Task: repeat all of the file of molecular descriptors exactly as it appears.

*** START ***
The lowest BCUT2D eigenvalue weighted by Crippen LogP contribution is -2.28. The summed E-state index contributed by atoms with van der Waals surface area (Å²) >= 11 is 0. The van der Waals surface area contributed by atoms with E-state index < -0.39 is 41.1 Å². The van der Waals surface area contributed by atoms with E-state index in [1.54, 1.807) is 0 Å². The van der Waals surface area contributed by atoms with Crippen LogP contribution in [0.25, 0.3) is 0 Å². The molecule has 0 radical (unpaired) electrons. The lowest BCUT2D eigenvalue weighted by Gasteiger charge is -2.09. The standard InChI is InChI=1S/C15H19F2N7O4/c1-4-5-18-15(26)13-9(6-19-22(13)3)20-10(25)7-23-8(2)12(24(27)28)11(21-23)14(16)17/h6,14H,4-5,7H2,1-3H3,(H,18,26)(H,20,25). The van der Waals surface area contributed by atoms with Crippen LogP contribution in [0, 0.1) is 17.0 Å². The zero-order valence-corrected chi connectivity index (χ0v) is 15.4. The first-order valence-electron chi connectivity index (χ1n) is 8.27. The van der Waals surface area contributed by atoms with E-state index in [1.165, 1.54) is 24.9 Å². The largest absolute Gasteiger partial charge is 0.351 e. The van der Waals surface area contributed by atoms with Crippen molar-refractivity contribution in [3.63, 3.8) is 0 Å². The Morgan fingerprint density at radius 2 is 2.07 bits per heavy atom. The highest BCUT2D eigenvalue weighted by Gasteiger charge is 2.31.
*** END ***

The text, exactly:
The lowest BCUT2D eigenvalue weighted by Crippen LogP contribution is -2.28. The summed E-state index contributed by atoms with van der Waals surface area (Å²) >= 11 is 0. The van der Waals surface area contributed by atoms with E-state index < -0.39 is 41.1 Å². The van der Waals surface area contributed by atoms with E-state index in [1.54, 1.807) is 0 Å². The van der Waals surface area contributed by atoms with Crippen LogP contribution in [0.25, 0.3) is 0 Å². The molecule has 0 radical (unpaired) electrons. The lowest BCUT2D eigenvalue weighted by Gasteiger charge is -2.09. The standard InChI is InChI=1S/C15H19F2N7O4/c1-4-5-18-15(26)13-9(6-19-22(13)3)20-10(25)7-23-8(2)12(24(27)28)11(21-23)14(16)17/h6,14H,4-5,7H2,1-3H3,(H,18,26)(H,20,25). The van der Waals surface area contributed by atoms with Crippen LogP contribution in [0, 0.1) is 17.0 Å². The zero-order valence-corrected chi connectivity index (χ0v) is 15.4. The first-order valence-electron chi connectivity index (χ1n) is 8.27. The van der Waals surface area contributed by atoms with E-state index in [1.165, 1.54) is 24.9 Å². The largest absolute Gasteiger partial charge is 0.351 e. The van der Waals surface area contributed by atoms with Crippen molar-refractivity contribution in [3.63, 3.8) is 0 Å². The Morgan fingerprint density at radius 2 is 2.07 bits per heavy atom. The highest BCUT2D eigenvalue weighted by Gasteiger charge is 2.31.